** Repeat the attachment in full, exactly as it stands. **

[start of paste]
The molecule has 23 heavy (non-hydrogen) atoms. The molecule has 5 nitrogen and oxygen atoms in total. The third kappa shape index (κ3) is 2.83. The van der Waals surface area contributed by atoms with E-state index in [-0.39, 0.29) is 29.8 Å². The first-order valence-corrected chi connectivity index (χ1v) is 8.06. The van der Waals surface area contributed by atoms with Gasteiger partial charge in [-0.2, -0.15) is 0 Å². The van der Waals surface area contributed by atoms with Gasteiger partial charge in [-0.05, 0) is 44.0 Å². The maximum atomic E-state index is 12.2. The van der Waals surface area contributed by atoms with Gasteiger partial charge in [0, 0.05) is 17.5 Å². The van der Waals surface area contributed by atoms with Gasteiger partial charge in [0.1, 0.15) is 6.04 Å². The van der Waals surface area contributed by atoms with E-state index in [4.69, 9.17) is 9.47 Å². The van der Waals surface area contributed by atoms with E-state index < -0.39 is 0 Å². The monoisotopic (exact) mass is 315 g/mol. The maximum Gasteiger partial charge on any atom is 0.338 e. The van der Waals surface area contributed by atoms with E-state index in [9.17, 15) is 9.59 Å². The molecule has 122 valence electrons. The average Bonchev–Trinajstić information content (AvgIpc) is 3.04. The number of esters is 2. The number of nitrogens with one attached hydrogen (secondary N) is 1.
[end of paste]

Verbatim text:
The molecule has 23 heavy (non-hydrogen) atoms. The molecule has 5 nitrogen and oxygen atoms in total. The third kappa shape index (κ3) is 2.83. The van der Waals surface area contributed by atoms with E-state index in [-0.39, 0.29) is 29.8 Å². The first-order valence-corrected chi connectivity index (χ1v) is 8.06. The van der Waals surface area contributed by atoms with Gasteiger partial charge in [-0.2, -0.15) is 0 Å². The van der Waals surface area contributed by atoms with Gasteiger partial charge in [-0.05, 0) is 44.0 Å². The maximum atomic E-state index is 12.2. The van der Waals surface area contributed by atoms with Gasteiger partial charge in [0, 0.05) is 17.5 Å². The van der Waals surface area contributed by atoms with Gasteiger partial charge in [0.1, 0.15) is 6.04 Å². The van der Waals surface area contributed by atoms with E-state index in [4.69, 9.17) is 9.47 Å². The van der Waals surface area contributed by atoms with E-state index < -0.39 is 0 Å². The monoisotopic (exact) mass is 315 g/mol. The maximum Gasteiger partial charge on any atom is 0.338 e. The van der Waals surface area contributed by atoms with E-state index in [9.17, 15) is 9.59 Å². The molecule has 122 valence electrons. The average Bonchev–Trinajstić information content (AvgIpc) is 3.04. The number of esters is 2. The number of nitrogens with one attached hydrogen (secondary N) is 1.